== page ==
Canadian real estate prices are approaching a mile-long stretch of hurdles. Easy credit conditions are being rapidly reversed, and then some, according to BMO Capital Markets. The bank warned clients of a laundry list of measures designed to cool the market, all hitting at once. They’ll have a limited impact compared to the big market measure of higher rates, but will temper exuberance.
“There is now a full-scale attack on Canadian home prices across various levels of policy. Here is what has shaped up recently,” wrote BMO senior economist Robert Kavcic. Let’s dive into what he’s talking about.
Mortgage Rates Are About To Surge To The Highest Rate In Years
Canadian real estate’s biggest hurdle is market forces. Since the Bank of Canada (BoC) acted late on inflation, they’ll need to use a lot more firepower to tame it. At the same time, the highest inflation in decades is driving 5-year Government of Canada (GoC) bonds higher. The combination will see both variable and 5-year fixed-rate mortgages surge higher.
“Mortgage rates continue to surge, with the BoC expected to accelerate its tightening pace with a pair of 50-bp moves,” said Kavcic. “Five-year fixed rates are already around 49, and variable rates should be well into 3% territory by early summer. This market was feasting on low-1% rates throughout the pandemic. No longer.”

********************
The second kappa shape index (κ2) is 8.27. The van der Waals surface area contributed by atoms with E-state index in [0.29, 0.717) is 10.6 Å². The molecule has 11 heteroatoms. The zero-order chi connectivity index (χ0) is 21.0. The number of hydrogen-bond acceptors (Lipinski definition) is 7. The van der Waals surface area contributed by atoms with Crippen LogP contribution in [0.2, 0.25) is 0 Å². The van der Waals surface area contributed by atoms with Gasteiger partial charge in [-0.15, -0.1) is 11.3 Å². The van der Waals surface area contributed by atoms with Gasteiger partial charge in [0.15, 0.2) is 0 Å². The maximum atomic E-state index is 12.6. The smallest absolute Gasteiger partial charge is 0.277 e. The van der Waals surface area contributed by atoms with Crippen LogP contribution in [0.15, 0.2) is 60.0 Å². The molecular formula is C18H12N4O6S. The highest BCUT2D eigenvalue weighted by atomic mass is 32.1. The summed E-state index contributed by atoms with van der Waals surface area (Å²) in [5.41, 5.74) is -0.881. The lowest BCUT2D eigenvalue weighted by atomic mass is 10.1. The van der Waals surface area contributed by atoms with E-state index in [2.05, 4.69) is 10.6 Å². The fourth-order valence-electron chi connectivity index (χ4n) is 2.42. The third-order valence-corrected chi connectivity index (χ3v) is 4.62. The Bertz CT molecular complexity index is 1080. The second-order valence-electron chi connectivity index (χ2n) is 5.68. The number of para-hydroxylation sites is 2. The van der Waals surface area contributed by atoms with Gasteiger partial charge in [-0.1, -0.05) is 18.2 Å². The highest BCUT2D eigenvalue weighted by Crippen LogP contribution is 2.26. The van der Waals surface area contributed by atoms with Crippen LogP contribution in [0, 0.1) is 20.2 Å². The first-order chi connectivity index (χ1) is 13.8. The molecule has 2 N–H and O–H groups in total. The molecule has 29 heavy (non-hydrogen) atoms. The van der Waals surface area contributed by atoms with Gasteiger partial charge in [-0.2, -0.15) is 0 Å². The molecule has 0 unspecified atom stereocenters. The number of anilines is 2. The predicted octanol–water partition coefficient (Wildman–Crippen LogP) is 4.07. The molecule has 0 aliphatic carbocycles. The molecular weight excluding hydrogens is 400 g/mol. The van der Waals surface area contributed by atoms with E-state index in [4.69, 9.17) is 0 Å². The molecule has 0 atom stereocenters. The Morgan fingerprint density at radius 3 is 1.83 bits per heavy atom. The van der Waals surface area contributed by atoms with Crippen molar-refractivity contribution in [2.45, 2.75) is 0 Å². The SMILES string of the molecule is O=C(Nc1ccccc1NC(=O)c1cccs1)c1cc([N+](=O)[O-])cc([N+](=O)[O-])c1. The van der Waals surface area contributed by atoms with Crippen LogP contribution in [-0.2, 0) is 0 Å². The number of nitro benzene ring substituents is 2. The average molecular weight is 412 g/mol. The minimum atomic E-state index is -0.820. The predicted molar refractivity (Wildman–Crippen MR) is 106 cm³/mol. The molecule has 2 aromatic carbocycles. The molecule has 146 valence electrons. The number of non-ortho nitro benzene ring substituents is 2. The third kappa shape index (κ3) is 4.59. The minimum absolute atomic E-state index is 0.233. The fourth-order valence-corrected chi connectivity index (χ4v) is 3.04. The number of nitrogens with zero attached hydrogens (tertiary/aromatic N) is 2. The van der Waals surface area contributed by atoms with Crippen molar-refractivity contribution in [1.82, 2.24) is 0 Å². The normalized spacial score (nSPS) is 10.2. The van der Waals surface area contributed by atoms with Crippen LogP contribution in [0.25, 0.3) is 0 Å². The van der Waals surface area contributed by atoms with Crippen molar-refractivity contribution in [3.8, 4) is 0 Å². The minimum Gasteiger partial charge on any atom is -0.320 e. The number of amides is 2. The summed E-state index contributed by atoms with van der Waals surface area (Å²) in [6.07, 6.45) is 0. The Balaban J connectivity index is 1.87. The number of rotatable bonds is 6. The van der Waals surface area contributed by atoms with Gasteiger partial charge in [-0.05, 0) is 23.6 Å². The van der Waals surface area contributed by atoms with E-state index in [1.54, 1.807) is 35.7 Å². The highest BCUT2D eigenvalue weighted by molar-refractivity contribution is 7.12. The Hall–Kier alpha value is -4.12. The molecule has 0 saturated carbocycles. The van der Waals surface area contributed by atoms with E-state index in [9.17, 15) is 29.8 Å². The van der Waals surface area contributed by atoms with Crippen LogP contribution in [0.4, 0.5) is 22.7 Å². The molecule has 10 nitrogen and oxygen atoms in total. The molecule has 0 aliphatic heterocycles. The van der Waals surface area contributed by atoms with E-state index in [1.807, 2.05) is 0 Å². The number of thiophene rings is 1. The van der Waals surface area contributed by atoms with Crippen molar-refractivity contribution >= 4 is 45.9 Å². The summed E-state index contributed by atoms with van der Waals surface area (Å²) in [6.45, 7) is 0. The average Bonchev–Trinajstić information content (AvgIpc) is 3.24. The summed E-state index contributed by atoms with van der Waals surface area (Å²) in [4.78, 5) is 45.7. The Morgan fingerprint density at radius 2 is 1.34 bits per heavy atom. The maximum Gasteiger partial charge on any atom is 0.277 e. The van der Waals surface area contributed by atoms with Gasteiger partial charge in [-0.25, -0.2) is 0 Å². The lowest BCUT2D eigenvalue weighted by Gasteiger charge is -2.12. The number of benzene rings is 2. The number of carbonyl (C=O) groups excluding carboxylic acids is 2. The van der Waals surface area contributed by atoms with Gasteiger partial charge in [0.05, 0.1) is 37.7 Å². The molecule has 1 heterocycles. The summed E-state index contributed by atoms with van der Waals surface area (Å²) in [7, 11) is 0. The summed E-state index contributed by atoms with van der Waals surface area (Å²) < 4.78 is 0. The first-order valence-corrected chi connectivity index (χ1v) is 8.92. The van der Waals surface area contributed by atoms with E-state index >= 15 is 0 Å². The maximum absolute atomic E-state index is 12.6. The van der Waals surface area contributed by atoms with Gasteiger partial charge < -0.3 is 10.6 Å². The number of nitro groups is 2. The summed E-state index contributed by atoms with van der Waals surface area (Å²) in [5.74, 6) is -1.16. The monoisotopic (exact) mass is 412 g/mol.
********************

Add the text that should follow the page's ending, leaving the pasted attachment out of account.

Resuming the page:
More Foreign Buyer Taxes and Higher Vacancy Taxes
Canadian real estate is also gearing up to tackle foreign buyers, a.k.a. “Non-resident” home buyers. Ontario hiked its non-resident tax to 20% and expanded it to the whole province. Previously the province’s tax was 15% and only applied in the Greater Golden Horseshoe. For our non-Ontario readers, that’s basically the economic area around Greater Toronto.
BMO also highlights Nova Scotia joining BC and Ontario in taxing non-residents. The non-resident buyer tax in Nova Scotia will only be 5% of the purchase price, much smaller than other taxes. However, they plan on adding an additional 2% annual tax on property owned by non-residents. Higher regular carrying costs tend to reduce profitability or get passed onto households. It depends on other factors such as credit liquidity to determine how it reacts.
More To Come From Canada’s Federal Government In Weeks?
Then there are measures coming from Ottawa in the coming week. “… we’ll see what Ottawa has up its sleeve too, perhaps in the April 7th budget,” he says.
Ottawa is leaving Canadians guessing on policy movements, but the vacant home tax is almost all but done. Canada’s department of finance has been working on the details. So far there is debate on wide loopholes, but the tax is largely a psychological tax in the first place.